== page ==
It is hard for me to ask you questions when you don't seem to have a memory of this particular issue.  Minority owned business information is my passion, I remember stuff about it — but violating the law is boring, and I just don't pay attention to that.  (CHS:  I'm paraphrasing here.  She must have said "this was not my meeting" about 20 times this morning already.  Pass the buck, anyone?)

Office of Special Counsel is looking into this, Doan says. 

Cummings asks her, knowing what she knows now, would she do something like this again?  Doan:  Absolutely.

Cummings, incredulous at this:  Really?!? Doan:  Backtracking now.

Cummings asked if she gave $200,000 to the GOP.  Doan says:  Yes, I am happy Bush is President.  He is a great man to lead the country in troubled times.

11:45 am ET

Mica back up now, and trying the "oversight is just plain mean" line of questioning.  "They targeted you…"

(CHS notes:  After the lovely Westmoreland performance from the Plame hearing, it looks like Davis brought in someone more competent at political badgering.  The unfortunate thing for the Republicans on the committee is that even with Mica trying to lead her through a series of questions, Doan won't take the hint and the help, and continues to demand the opportunity to ramble on about tangential matters that don't answer the questions.)

Rep. Watson (D-CA) up now.  Discussing the troubling trend of politicization of agencies by the Bush Administration, including DoJ.  She is concerned that what has happened at the GSA may have happened at other agencies.  Did Mr. Jennings give this presentation at other federal agencies?  Doan:  No idea.  Did he prepare this just for the GSA?  Doan:  No idea, ask Mr. Jennings.

Waxman says from what the GOP members of the Committee have been saying, that it is a routine practice, and we ought to look into that with all the agencies because it IS a violation of the Hatch Act.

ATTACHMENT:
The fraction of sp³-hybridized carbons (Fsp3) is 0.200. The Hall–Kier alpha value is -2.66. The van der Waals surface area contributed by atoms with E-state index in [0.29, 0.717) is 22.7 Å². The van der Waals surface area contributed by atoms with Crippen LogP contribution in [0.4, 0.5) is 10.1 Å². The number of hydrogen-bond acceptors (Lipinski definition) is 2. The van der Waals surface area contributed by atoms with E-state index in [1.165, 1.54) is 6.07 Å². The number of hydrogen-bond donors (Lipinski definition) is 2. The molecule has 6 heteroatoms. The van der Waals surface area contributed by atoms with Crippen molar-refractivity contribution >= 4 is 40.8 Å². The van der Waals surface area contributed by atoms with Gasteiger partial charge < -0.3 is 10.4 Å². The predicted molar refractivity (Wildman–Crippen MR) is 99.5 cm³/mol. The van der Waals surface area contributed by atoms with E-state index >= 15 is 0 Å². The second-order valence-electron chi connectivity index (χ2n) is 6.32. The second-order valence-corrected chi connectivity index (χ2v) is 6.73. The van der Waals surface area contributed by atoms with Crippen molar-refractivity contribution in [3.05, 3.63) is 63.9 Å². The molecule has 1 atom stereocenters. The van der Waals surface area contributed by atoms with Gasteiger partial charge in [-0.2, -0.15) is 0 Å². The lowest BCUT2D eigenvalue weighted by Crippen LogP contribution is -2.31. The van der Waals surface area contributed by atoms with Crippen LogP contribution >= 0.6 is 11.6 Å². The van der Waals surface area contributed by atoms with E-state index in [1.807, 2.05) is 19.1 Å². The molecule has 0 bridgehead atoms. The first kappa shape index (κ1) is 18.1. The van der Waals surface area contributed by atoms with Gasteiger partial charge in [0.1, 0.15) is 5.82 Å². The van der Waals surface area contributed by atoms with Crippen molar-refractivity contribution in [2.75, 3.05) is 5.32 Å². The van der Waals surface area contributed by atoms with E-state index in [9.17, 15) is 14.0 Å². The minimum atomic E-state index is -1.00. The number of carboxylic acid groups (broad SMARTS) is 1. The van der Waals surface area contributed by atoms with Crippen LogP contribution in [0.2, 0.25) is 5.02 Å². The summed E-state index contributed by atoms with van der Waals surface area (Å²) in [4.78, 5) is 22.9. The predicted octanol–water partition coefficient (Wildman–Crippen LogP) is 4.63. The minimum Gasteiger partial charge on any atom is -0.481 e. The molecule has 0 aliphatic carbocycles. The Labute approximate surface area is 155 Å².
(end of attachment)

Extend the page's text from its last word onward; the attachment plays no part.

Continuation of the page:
Watson asks:  Why did they choose your agency to do these presentations?  I think your agency has been targeted and you have been used to spread WH political targeting in your department.

Am going to start a fresh thread.

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Christy Hardin Smith

Christy Hardin Smith

Christy is a "recovering" attorney, who earned her undergraduate degree at Smith College, in American Studies and Government, concentrating in American Foreign Policy. She then went on to graduate studies at the University of Pennsylvania in the field of political science and international relations/security studies, before attending law school at the College of Law at West Virginia University, where she was Associate Editor of the Law Review. Christy was a partner in her own firm for several years, where she practiced in a number of areas including criminal defense, child abuse and neglect representation, domestic law, civil litigation, and she was an attorney for a small municipality, before switching hats to become a state prosecutor. Christy has extensive trial experience, and has worked for years both in and out of the court system to improve the lives of at risk children.